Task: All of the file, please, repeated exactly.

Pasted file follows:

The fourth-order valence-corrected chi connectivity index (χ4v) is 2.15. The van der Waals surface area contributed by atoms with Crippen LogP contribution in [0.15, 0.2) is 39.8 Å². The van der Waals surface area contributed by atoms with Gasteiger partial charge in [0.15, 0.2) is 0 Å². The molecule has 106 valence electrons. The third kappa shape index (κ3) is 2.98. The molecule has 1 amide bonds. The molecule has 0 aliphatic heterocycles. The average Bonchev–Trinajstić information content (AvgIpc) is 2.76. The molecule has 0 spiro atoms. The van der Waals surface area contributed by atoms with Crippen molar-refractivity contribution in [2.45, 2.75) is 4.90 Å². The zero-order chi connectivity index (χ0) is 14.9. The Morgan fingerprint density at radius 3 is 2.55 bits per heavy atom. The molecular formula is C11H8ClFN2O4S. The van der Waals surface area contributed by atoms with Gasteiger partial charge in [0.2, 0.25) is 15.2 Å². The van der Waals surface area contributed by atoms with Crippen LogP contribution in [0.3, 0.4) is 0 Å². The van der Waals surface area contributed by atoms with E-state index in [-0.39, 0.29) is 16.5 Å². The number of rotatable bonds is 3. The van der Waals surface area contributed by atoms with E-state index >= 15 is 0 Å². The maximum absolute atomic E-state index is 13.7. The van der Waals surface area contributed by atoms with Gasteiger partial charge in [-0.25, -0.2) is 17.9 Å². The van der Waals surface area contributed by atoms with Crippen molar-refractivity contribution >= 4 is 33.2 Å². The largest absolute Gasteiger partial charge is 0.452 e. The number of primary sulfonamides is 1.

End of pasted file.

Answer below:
The fourth-order valence-corrected chi connectivity index (χ4v) is 2.15. The van der Waals surface area contributed by atoms with Crippen LogP contribution in [0.15, 0.2) is 39.8 Å². The van der Waals surface area contributed by atoms with Gasteiger partial charge in [0.15, 0.2) is 0 Å². The molecule has 106 valence electrons. The third kappa shape index (κ3) is 2.98. The molecule has 1 amide bonds. The molecule has 0 aliphatic heterocycles. The average Bonchev–Trinajstić information content (AvgIpc) is 2.76. The molecule has 0 spiro atoms. The van der Waals surface area contributed by atoms with Crippen molar-refractivity contribution in [2.45, 2.75) is 4.90 Å². The zero-order chi connectivity index (χ0) is 14.9. The Morgan fingerprint density at radius 3 is 2.55 bits per heavy atom. The molecular formula is C11H8ClFN2O4S. The van der Waals surface area contributed by atoms with Gasteiger partial charge in [0.2, 0.25) is 15.2 Å². The van der Waals surface area contributed by atoms with Crippen LogP contribution in [0.3, 0.4) is 0 Å². The van der Waals surface area contributed by atoms with E-state index in [-0.39, 0.29) is 16.5 Å². The number of rotatable bonds is 3. The van der Waals surface area contributed by atoms with E-state index >= 15 is 0 Å². The maximum absolute atomic E-state index is 13.7. The van der Waals surface area contributed by atoms with Gasteiger partial charge in [-0.25, -0.2) is 17.9 Å². The van der Waals surface area contributed by atoms with Crippen molar-refractivity contribution >= 4 is 33.2 Å². The largest absolute Gasteiger partial charge is 0.452 e. The number of primary sulfonamides is 1.